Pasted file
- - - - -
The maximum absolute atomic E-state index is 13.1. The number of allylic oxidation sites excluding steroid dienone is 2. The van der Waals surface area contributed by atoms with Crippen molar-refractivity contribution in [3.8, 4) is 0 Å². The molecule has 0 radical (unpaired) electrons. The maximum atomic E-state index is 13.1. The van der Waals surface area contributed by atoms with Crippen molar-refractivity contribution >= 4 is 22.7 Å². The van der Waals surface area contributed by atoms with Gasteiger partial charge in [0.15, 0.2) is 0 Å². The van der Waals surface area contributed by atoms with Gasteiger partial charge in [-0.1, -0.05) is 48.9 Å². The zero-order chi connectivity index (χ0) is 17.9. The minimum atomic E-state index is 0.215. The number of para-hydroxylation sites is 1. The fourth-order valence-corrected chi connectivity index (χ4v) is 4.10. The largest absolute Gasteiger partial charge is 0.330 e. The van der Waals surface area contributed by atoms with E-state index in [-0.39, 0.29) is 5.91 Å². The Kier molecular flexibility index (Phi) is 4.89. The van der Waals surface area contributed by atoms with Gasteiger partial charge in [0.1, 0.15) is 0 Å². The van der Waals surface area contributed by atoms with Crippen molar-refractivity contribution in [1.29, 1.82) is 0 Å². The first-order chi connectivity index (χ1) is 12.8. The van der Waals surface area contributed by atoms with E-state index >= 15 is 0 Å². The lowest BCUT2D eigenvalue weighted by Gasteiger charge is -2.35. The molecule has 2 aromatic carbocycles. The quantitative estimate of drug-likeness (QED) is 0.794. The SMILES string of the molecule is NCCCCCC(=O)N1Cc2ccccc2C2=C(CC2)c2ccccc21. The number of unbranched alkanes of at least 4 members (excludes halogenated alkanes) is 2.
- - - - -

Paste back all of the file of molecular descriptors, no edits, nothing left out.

The maximum absolute atomic E-state index is 13.1. The number of allylic oxidation sites excluding steroid dienone is 2. The van der Waals surface area contributed by atoms with Crippen molar-refractivity contribution in [3.8, 4) is 0 Å². The molecule has 0 radical (unpaired) electrons. The maximum atomic E-state index is 13.1. The van der Waals surface area contributed by atoms with Crippen molar-refractivity contribution >= 4 is 22.7 Å². The van der Waals surface area contributed by atoms with Gasteiger partial charge in [0.15, 0.2) is 0 Å². The van der Waals surface area contributed by atoms with Gasteiger partial charge in [-0.1, -0.05) is 48.9 Å². The zero-order chi connectivity index (χ0) is 17.9. The minimum atomic E-state index is 0.215. The number of para-hydroxylation sites is 1. The fourth-order valence-corrected chi connectivity index (χ4v) is 4.10. The largest absolute Gasteiger partial charge is 0.330 e. The van der Waals surface area contributed by atoms with E-state index in [-0.39, 0.29) is 5.91 Å². The Kier molecular flexibility index (Phi) is 4.89. The van der Waals surface area contributed by atoms with Gasteiger partial charge in [0.1, 0.15) is 0 Å². The van der Waals surface area contributed by atoms with Crippen molar-refractivity contribution in [1.29, 1.82) is 0 Å². The first-order chi connectivity index (χ1) is 12.8. The van der Waals surface area contributed by atoms with E-state index >= 15 is 0 Å². The lowest BCUT2D eigenvalue weighted by Gasteiger charge is -2.35. The molecule has 2 aromatic carbocycles. The quantitative estimate of drug-likeness (QED) is 0.794. The SMILES string of the molecule is NCCCCCC(=O)N1Cc2ccccc2C2=C(CC2)c2ccccc21. The number of unbranched alkanes of at least 4 members (excludes halogenated alkanes) is 2.